Barcelona, Spain based artist David Moreno works with sculptures made of steel wires that emulate the fast and energetic style of drawing in a rather wild and sometimes uncontrolled way. Though they are built using a stiff material, Moreno’s sculptures of surreal floating cabins, chairs, and figures exhibit a certain delicacy and tenderness. Using a similar technique to cross-hatching, he is able to create tonal or shading effects of carefully placed lines that are viewed from a specific vantage point.
Mario Mankey is a Spanish artist now living in Berlin who is challenging himself to study and learn from artists and culture to find his own distinctive voice. Combining elements of comics, animation, primitivism, deconstructed graffiti, abstraction, Miro, Picasso, and Basquiat, the energy powering his assembled exploration is a professed desire to learn from and to talk to an audience.
In his new monumental installation, giant legs tear through the ceiling. Titled ‘Ego Erectus’, the sculpture takes the form of two enormous feet stomping through the roof of the Haus exhibition venue in Berlin. Standing in the middle of the room, the limbs engage with the architecture of the site, with pieces of the ceiling scattered across the floor.
Gijon and Madrid based Santiago Lara plays with the known and the unexpected. The Spanish artist uses an imaginary yet accurate language to depict an art standing in-between a dreamy and real land experimenting with art as a communication tool. Lara obtained his art degree and Master Investigación en Arte y Creación at the University Complutense of Fine Arts in Madrid. He combines his individual work as a painter with audiovisual experimentation within the Laramascoto collaborative.
Samuel Salcedo was born in Barcelona in 1975, where he lives and works. Bachelor of Fine Arts, he studied at the University of Barcelona and the Manchester Metropolitan University in England. Since 1998 he exhibits in galleries and participates in international Art Fairs with 3 Punts Galeria. Since then he has had numerous exhibitions in 3 Punts Galeria, Galerie Robert Drees from Hannover (Germany), Osnova Gallery in Moscow, Soda Gallery in Istanbul or Can Sisteré Center for Contemporary Art, among others.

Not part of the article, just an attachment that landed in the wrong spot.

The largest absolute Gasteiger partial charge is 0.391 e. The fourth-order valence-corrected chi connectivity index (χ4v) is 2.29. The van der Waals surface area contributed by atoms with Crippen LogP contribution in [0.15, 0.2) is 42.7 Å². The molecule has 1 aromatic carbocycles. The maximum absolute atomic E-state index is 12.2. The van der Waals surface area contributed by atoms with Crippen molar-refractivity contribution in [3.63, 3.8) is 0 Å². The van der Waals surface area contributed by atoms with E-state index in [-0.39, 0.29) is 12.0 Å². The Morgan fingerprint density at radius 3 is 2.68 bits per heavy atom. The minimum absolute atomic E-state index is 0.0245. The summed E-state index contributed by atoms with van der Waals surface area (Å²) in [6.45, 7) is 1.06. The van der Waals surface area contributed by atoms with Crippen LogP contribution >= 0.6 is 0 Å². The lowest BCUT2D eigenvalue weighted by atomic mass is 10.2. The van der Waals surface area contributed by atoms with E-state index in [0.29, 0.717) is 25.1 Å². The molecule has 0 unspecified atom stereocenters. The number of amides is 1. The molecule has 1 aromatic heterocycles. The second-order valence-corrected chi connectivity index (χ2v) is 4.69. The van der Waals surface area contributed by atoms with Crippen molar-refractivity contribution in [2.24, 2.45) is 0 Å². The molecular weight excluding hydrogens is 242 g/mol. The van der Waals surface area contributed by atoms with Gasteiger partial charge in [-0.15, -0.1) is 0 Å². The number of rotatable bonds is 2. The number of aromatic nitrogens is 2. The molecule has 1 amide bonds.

Salcedo’s sculptural work is characterized by technical excellence. One can see his mastery in the diversity of the materials he uses (resin, wood, aluminum) and which integrate painting, the discipline with which he began his career. His sculptures and characters always question the viewer with their subtle irony and vulnerability.
Madrid based Miguel Scheroff is a painter whose works range between reality and fiction. Using the technique of oil painting as his favorite, he presents large-scale works made with an incredible hyperrealism. He puts in contact painting with photography, although that it is not his intention, but he aims to critique the society within we live.
Luis Toledo (LAPRISAMATA) is an artist hailing from Madrid, Spain. The hyper-detailed digital collages of Toledo really need to be seen at a much larger size, something you can do at the artist’s Behance pages and at his website. As always with collage, composition is crucial, and Toledo certainly knows what he’s doing on that score.
Valencia, Spain based Moisés Mahiques‘ large drawings are both technically accomplished as well as being conceptually complex using drawing to question the value system of the individual, of contemporary life, action and consequence and above all the expressive possibilities of the line and figure.
At first glance these drawings are chaotic, a dense network of animated lines that attempt to capture an essence, the figure becoming an anthropomorphic expression of our alienation from the environment. On an aesthetic level Mahiques drawings are beautiful to look at, to peer into, the action dynamic, the line so clean, precise, so definite.
Monochrome is Helena Vizcaíno, a visual artist and illustrator from Spain. She is currently living and working in Helsinki, Finland. She illustrates dark universes that don’t exist, elements from her imagination, natural and outer space elements. Her interests go from animation to the tattoo culture, to fashion design and advertising, where she also finds her inspiration.
Spanish artist David Catá uses his body as a canvas, writing an autobiographical diary. In his ongoing series ‘A Flor De Piel’, he embroiders portraits of people who have influenced or marked his life – family, friends, teachers, lovers, partners – sewn into the palm of his hand. Catá uses his body as a canvas for his project Overexposed Emotions which illustrates how much the members of his family, including his girlfriend, Tamara, are woven into his life.
Each eye-watering artwork takes about four hours to complete, after which David, a music student and artist, films himself picking the stitches out of his hands. Using a needle he very carefully pierces the top layer of his skin before drawing the thread through to create a stitch.